By Lisa Halverstadt.
San Diego and countless other cities across the country have taken a whack-a-mole approach to vacation rental platforms like Airbnb.
San Diego officials are increasingly cracking down, telling hosts they need to abide by the rules. The problem: The rules that have long worked for hotels and bed and breakfasts don’t address exactly what Airbnb hosts are doing – renting out rooms or entire homes for less than 30 days.
City Councilmembers Chris Cate and Lorie Zapf are working to reform and clarify the city’s approach to vacation rentals.
“It should be very clear to (hosts) what they need to do to follow the rules and follow the law,” Cate told me last week when he shared his reform proposal.
NBC 7 San Diego’s Catherine Garcia and I explain the city’s recent vacation rental crackdown and what could be next in the latest San Diego Explained:
Since the rules remain confusing for now, I asked officials what hosts who want to follow the law need to do. Here’s what they said.
Pay those bed taxes.
Hoteliers and traditional bed and breakfast hosts add a roughly 11 percent bed tax charge to every hotel bill. The city says vacation rental hosts need to do the same.
This isn’t so simple for Airbnb hosts. The website doesn’t let them collect taxes directly, meaning hosts would need to raise their prices to cover the cost.
Pay business taxes.
Check the zoning rules.
This is where things get complicated.
Airbnb and other vacation rental options come in three general categories: full home or condo rentals, single or multiple room offerings and shared rooms.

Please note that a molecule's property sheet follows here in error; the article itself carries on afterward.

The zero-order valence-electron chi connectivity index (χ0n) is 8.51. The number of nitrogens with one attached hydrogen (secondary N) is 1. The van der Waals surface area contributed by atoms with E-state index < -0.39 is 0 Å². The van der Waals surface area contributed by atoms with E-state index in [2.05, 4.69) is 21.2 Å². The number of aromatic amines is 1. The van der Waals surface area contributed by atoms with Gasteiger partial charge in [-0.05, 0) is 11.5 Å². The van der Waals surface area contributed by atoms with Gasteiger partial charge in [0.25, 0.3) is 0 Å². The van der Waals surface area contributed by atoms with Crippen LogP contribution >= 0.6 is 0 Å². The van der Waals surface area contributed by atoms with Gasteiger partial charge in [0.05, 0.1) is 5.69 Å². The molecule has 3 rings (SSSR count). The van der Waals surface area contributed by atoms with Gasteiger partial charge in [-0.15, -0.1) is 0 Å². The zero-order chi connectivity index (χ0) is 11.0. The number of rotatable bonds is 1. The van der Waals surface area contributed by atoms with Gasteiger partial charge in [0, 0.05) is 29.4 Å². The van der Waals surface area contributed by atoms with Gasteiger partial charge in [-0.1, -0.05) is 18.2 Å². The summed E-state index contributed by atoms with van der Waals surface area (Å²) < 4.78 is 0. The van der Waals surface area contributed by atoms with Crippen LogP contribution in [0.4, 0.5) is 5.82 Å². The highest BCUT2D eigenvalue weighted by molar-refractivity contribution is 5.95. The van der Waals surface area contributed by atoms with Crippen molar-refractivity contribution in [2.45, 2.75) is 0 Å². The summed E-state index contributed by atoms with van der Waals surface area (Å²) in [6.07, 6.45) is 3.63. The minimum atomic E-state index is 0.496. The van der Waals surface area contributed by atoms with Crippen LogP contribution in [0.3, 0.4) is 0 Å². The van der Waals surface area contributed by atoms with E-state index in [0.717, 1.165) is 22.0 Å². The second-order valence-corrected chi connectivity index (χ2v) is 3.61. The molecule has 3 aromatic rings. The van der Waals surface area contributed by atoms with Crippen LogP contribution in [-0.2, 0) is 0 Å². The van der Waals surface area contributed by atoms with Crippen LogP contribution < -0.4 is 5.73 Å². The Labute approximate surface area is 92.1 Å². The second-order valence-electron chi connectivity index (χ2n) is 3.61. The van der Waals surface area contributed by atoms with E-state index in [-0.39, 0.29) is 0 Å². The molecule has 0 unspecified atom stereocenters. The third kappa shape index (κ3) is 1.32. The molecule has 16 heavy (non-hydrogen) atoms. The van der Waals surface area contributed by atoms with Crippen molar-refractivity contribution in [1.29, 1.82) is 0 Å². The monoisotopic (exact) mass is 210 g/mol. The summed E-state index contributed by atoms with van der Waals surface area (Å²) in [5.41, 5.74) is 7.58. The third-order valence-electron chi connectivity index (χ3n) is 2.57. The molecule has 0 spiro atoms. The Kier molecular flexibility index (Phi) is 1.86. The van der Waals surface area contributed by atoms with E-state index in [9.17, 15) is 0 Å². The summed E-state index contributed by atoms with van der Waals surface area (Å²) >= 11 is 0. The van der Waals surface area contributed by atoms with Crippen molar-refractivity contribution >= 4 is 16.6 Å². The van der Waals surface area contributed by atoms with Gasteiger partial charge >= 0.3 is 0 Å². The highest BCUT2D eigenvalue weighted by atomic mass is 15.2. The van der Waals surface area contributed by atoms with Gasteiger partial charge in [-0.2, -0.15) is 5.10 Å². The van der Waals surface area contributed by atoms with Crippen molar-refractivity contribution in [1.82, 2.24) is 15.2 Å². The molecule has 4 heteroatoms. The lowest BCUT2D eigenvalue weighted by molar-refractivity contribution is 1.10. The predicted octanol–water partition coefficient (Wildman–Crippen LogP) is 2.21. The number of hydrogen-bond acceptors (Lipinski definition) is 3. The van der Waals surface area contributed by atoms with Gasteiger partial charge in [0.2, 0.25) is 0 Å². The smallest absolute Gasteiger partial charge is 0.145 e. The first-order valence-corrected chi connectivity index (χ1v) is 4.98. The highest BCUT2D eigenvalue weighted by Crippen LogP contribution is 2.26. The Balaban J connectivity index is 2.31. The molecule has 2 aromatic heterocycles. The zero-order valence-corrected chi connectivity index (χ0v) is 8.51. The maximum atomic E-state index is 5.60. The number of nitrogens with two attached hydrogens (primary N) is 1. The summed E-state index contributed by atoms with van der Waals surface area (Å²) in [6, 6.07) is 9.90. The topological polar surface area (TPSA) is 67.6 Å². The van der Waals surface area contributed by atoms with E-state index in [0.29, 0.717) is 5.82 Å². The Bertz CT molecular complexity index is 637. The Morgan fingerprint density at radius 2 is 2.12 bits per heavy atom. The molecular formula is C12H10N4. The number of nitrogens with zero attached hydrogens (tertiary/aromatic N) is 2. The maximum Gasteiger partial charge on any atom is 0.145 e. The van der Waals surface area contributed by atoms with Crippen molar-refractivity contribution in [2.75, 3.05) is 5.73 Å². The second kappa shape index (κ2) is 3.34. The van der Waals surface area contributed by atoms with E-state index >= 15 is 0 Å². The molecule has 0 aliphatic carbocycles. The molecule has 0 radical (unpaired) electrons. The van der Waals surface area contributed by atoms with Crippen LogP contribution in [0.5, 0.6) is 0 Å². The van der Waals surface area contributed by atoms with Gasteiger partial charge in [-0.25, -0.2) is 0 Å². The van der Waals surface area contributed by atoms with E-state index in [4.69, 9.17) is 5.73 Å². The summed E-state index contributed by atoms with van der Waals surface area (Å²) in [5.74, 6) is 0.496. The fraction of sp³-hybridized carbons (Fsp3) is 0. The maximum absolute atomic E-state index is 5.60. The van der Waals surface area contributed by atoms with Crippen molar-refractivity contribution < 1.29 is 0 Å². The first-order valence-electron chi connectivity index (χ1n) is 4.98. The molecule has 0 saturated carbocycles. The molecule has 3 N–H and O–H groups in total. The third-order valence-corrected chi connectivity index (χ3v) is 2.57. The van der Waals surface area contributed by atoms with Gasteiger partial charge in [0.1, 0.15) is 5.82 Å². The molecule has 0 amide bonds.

Most San Diego Airbnb hosts are renting out entire homes, according to data from Airbnb service app Beyond Pricing.
Robert Vacchi, director of the city’s development services department, said the city doesn’t currently regulate full-home rentals.
That changes when a host remains at home while guests visit – essentially, just renting out a room.
The city says hosts who rent out rooms in areas dominated by single-family homes should get a neighborhood use permit to operate a bed and breakfast, which can take months and cost thousands of dollars. They also need to have extra parking spaces – at least two if they’re renting out rooms.
The city acknowledges, though, that it hasn’t handed out a bed and breakfast permit in about a decade.
Yet the city recently threatened a Burlingame woman with up to $250,000 in fines for renting out two rooms. Her attorney says she’s since stopped using Airbnb.
The city doesn’t require residents in zones dominated by apartments and condos get a permit to operate a bed and breakfast, though their leases may bar them from hosting visitors.
There’s a whole other set of rules for longer stays and for areas reserved for apartments and condos. Vacation rentals for at least seven days in multi-family areas, for example, are technically allowed without a permit. In single-family areas, those stays need to be at least 30 days.
So, basically, it’s complicated. For that reason, city officials suggest would-be vacation rental hosts contact the city’s development service department if they want to start renting out rooms.
That’ll likely come with an upfront cost.
“If you want to do business in the city of San Diego, you have to follow the regulations. That means you get the permit,” Vacchi said. “That means you need to make the investment.”